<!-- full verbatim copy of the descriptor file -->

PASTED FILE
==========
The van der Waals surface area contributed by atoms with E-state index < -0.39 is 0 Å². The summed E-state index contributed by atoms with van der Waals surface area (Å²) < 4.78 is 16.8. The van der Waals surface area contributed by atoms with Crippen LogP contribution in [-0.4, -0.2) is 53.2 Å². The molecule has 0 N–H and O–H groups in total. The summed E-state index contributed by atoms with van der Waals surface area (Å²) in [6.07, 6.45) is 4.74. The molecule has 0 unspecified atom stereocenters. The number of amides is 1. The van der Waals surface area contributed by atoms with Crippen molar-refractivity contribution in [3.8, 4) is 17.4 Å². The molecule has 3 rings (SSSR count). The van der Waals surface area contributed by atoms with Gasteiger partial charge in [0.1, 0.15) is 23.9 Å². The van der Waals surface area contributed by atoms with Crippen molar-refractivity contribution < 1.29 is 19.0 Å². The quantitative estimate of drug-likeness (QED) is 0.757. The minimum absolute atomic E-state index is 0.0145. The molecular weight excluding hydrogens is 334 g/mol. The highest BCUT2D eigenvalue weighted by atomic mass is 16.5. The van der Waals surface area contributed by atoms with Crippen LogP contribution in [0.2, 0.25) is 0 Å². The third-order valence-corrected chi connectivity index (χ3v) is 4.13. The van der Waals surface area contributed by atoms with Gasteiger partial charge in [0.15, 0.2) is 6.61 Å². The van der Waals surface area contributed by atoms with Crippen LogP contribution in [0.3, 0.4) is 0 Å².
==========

The van der Waals surface area contributed by atoms with E-state index < -0.39 is 0 Å². The summed E-state index contributed by atoms with van der Waals surface area (Å²) < 4.78 is 16.8. The van der Waals surface area contributed by atoms with Crippen LogP contribution in [-0.4, -0.2) is 53.2 Å². The molecule has 0 N–H and O–H groups in total. The summed E-state index contributed by atoms with van der Waals surface area (Å²) in [6.07, 6.45) is 4.74. The molecule has 0 unspecified atom stereocenters. The number of amides is 1. The van der Waals surface area contributed by atoms with Crippen molar-refractivity contribution in [3.8, 4) is 17.4 Å². The molecule has 3 rings (SSSR count). The van der Waals surface area contributed by atoms with Gasteiger partial charge in [0.1, 0.15) is 23.9 Å². The van der Waals surface area contributed by atoms with Crippen molar-refractivity contribution < 1.29 is 19.0 Å². The quantitative estimate of drug-likeness (QED) is 0.757. The minimum absolute atomic E-state index is 0.0145. The molecular weight excluding hydrogens is 334 g/mol. The highest BCUT2D eigenvalue weighted by atomic mass is 16.5. The van der Waals surface area contributed by atoms with Crippen LogP contribution in [0.2, 0.25) is 0 Å². The third-order valence-corrected chi connectivity index (χ3v) is 4.13. The van der Waals surface area contributed by atoms with Gasteiger partial charge in [0.15, 0.2) is 6.61 Å². The van der Waals surface area contributed by atoms with Crippen LogP contribution in [0.3, 0.4) is 0 Å².